Technological Developments should critically reflect the latest developments in hard- and software and their appropriation. Intelligent systems based on machine learning or complex data analytics (such as decision support systems) have the potential to offer new insights for innovations in industry. Yet, their acceptance depends on how well they are aligned with user expectations and its match of organizational circumstances. One major challenge for future research will focus on how hybrid modes that progressively learn from both – data and an individual’s experience . Complex reasoning processes need to be broken down and presented in an integrated way to build trust (explainable AI). In this regard new technologies such as AR and VR interfaces offer opportunities to preview or simulate and thereby explain causes and effects. Yet, to make them truly usable it is necessary to first understand the specific use contexts, especially since industrial settings impose additional requirements for future systems .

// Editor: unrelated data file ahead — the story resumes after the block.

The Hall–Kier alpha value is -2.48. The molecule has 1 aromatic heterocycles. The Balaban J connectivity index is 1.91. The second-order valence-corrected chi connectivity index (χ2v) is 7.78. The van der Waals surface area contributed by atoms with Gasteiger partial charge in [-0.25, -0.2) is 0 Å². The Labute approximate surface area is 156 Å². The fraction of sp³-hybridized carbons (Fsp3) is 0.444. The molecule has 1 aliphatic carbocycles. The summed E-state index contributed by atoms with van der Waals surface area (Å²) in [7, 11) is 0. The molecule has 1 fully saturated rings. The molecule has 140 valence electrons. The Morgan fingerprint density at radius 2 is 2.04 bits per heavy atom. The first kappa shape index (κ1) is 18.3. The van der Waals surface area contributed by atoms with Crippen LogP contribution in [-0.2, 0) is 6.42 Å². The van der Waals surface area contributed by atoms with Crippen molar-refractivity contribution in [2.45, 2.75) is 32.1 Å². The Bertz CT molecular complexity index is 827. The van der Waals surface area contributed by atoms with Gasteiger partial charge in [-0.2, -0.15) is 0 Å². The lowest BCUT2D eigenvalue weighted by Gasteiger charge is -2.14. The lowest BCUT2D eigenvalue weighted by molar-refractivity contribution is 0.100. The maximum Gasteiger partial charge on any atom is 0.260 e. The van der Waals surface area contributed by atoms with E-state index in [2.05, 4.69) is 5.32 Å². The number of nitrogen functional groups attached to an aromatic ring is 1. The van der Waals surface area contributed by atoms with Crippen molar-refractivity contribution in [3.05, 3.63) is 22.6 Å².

Organizational Implications need to be considered when focusing on IIoT within industry settings. Significant effort will have to go into transferring and implementing novel processes and tools into existing organizational structures with all their implications. Since the introduction of first digital tools to manufacturing and other processes in industrial contexts, their importance, influence and interconnectivity have drastically changed. Architectures of “systems-of-systems” and the IoT pervade all areas of the company and make it increasingly difficult to understand how changes to the design of a certain system affect organizational and other socio-technical structures. While this is also valid for other areas , industrial contexts are particularly challenging as there is often a high pressure due to tool availability times, barriers to recreate real environments (e.g. due to expensive machines), stronger regulations, (e.g. due to certified processes) and task specific expert knowledge. Moreover, small and medium-sized enterprises, which make up the majority of e.g. Germany’s economy, require tailoring of existing implementation strategies and design processes, especially with regard to interactive system’s development.